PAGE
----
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Former U.S. Air Force intelligence analyst who leaked information about civilian deaths caused by drone strikes overseas Daniel Hale was sentenced to almost four years in prison Tuesday under the Espionage Act.
U.S. District Judge Liam O’Grady handed down the sentence on Tuesday in a federal court in Alexandria, Virginia, stating that the 45-month sentence was needed as a deterrent to others from revealing government secrets. O’Grady told Hale he had other possible options than to share classified documents with a reporter.
Hale, 33, pleaded guilty in March to one count of violating the Espionage Act of 1917, admitting to “retention and transmission of national security information” as well as leaking 11 classified documents to a journalist. The documents were leaked to the Intercept, which published them in October 2015 as ‘The Drone Papers.’
Hale faced up to 10 years in prison under the plea deal – far less than the 50 years the original charges would have carried if he had gone to trial.
Other prominent whistleblowers such as Edward Snowden, John Kiriakou, Daniel Ellsberg, and WikiLeaks have advocated on Hale’s behalf. In contrast, well-known human rights organizations such as the ACLU and PEN have mostly remained silent. Freedom of the Press Foundation called his punishment “shamefully excessive.”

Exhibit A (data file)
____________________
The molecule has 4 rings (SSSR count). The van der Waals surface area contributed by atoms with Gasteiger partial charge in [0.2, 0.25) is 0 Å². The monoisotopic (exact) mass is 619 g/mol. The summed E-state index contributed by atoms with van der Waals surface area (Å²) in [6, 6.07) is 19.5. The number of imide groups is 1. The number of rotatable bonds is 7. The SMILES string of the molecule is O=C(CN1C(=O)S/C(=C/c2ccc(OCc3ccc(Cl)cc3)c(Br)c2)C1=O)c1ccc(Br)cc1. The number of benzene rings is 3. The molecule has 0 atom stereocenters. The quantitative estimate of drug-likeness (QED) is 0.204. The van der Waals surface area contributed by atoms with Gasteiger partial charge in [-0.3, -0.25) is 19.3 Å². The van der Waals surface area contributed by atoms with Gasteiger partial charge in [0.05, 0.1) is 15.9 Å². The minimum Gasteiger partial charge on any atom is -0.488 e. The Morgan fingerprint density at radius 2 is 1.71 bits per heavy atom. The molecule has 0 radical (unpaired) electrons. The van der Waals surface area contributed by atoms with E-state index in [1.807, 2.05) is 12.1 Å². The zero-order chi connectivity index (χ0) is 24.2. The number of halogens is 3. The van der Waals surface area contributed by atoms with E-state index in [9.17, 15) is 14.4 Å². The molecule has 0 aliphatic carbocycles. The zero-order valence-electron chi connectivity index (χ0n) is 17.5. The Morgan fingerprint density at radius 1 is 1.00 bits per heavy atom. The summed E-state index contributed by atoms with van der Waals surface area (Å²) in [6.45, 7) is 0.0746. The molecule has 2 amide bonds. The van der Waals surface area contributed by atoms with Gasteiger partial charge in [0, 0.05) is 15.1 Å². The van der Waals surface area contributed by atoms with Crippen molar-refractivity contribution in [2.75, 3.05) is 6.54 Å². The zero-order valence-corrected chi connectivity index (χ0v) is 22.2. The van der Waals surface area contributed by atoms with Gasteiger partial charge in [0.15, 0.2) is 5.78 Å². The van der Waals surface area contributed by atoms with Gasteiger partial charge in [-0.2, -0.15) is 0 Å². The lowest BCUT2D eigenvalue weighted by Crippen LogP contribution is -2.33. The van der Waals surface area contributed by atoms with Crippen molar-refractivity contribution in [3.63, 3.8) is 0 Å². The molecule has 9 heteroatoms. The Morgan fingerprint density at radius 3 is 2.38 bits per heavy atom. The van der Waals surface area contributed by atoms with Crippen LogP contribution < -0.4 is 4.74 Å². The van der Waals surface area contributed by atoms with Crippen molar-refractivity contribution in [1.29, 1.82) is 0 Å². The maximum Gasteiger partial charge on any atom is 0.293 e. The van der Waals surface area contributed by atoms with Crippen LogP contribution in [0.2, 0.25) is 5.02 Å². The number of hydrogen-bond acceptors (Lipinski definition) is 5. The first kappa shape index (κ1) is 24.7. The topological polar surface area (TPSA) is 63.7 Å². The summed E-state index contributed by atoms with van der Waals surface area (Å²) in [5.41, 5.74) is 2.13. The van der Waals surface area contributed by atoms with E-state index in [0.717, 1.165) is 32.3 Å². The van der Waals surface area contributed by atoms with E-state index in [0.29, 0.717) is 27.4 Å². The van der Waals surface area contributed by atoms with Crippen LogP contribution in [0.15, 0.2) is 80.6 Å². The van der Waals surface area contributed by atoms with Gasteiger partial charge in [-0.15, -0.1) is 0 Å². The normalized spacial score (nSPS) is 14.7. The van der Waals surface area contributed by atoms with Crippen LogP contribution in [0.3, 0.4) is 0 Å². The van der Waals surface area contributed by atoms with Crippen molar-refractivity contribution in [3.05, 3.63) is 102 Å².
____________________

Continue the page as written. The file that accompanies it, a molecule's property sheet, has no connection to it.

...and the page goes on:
The ACLU ultimately responded to the sentencing by saying that Hale "helped the public learn about a lethal program that never should have been kept secret. He should be thanked, not sentenced as a spy."
Kiriakou told RT in April that prosecuting whistleblowers under the Espionage Act takes away the opportunity for them to explain their motivations.
“He did it because he was exposing a war crime. He is not allowed to say that. And he really doesn't have any chance of acquittal,” Kiriakou said.
While working as a private contractor, Hale leaked numerous documents to The Intercept’s Jeremy Scahill, showing the extent to which President Barack Obama’s drone warfare program in places like Afghanistan, Pakistan, and Yemen produced civilian casualties.
Documents reveal that of the 200 people killed between January 2012 and February 2013, just 35 were the intended targets. During one five-month period, nearly 90% of those killed were innocents, who were classified as “enemies killed in action.”
Hale becomes the third Intercept source to be arrested and put on trial by U.S. authorities. The FBI’s Terry Albury and the NSA’s Reality Winner – recently released on parole for good behavior – were both caught due to errors on the part of the outlet’s staff. While it wasn’t clear whether the same happened to Hale, his attorney blamed “failure of source protection” for his 2014 arrest.